Reviewed on Tue 22 Nov, 2016
Ignacy Friedman’s Quintet proves to be a real discovery. Throughout, the strings weave a web of inventive colour and texture around the piano. Superb playing is matched by fine engineering in the atmospheric acoustic of Potton Hall.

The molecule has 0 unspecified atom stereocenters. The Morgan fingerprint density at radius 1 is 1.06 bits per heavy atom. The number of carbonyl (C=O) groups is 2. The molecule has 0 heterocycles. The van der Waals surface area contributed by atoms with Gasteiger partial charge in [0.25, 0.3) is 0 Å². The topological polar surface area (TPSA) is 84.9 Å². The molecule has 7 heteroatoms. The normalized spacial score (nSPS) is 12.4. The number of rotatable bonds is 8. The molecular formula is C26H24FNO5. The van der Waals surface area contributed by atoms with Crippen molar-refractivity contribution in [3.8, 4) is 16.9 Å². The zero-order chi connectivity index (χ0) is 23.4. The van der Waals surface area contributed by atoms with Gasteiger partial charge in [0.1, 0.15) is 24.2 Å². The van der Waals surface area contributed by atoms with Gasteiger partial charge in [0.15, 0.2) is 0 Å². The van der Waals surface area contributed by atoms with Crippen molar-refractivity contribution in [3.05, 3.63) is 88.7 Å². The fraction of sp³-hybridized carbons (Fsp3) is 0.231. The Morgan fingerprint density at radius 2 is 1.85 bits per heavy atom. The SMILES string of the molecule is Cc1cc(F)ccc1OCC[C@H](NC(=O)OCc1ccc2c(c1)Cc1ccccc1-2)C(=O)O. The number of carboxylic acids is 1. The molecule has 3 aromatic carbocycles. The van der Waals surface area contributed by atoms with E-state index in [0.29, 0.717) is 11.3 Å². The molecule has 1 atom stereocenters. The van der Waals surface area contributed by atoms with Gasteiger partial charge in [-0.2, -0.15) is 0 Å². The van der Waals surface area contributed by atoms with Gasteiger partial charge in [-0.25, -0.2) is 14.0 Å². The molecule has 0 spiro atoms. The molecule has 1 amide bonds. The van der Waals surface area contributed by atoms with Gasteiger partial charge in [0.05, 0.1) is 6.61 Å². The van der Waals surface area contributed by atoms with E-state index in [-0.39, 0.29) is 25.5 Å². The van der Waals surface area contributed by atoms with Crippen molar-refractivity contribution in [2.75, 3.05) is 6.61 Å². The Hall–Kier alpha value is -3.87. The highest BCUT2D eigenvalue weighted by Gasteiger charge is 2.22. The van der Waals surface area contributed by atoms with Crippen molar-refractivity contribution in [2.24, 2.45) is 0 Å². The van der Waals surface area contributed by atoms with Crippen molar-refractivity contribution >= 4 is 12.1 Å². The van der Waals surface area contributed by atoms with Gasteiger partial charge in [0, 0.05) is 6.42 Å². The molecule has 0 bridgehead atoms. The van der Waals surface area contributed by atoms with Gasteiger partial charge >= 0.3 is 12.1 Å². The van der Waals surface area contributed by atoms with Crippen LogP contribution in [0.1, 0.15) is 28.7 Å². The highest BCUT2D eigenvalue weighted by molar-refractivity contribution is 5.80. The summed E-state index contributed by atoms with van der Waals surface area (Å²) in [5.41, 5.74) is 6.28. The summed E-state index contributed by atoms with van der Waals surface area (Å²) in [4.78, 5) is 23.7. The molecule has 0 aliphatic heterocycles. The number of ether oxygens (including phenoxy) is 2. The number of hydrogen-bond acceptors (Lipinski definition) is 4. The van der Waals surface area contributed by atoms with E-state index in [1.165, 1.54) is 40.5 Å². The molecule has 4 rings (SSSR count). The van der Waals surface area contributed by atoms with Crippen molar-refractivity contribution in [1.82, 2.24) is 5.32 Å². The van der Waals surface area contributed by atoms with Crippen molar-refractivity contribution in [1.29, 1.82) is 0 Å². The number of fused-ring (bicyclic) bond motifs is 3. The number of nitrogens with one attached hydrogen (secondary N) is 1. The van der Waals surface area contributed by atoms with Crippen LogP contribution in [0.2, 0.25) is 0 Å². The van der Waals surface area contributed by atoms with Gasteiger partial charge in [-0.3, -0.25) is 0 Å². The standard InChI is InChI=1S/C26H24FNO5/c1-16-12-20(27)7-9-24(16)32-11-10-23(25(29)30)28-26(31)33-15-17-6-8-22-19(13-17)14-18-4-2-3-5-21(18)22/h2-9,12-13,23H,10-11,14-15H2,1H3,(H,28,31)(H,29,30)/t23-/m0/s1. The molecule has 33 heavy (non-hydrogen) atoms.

Polish piano quintets in C minor are becoming a niche interest for Jonathan Plowright and the Szymanowski Quartet on Hyperion. They follow up their winning account of Juliusz Zarębski’s opus (CDA67905) with an equally intriguing pairing of works by Ludomir Różycki and Ignacy Friedman. Różycki’s three-movement work, dating from 1913, is loosely reminiscent of Brahms. Carrying the air of Romanticism too, the work makes much of its atmospheric ebb and flow, rather than its thematic inventiveness. As it proceeds, a growing sense of personality pervades the piece, with the second movement in particular displaying an increasing reliance upon the cello part to propel the quintet along. Friedman’s Quintet is thematically more engaging and proves to be a real discovery. Given its civilised salon-friendly manner, I am surprised it’s not better known, as the piano part seems written for the semi-professional pianist, even though Friedman himself was a virtuoso. Throughout, the strings weave a web of inventive colour and texture around the piano – try as a starting point the middle movement theme and variations to show just how genial a composer Friedman is. Superb playing is matched by fine engineering in the atmospheric acoustic of Potton Hall. Greatly recommended – you won’t regret it!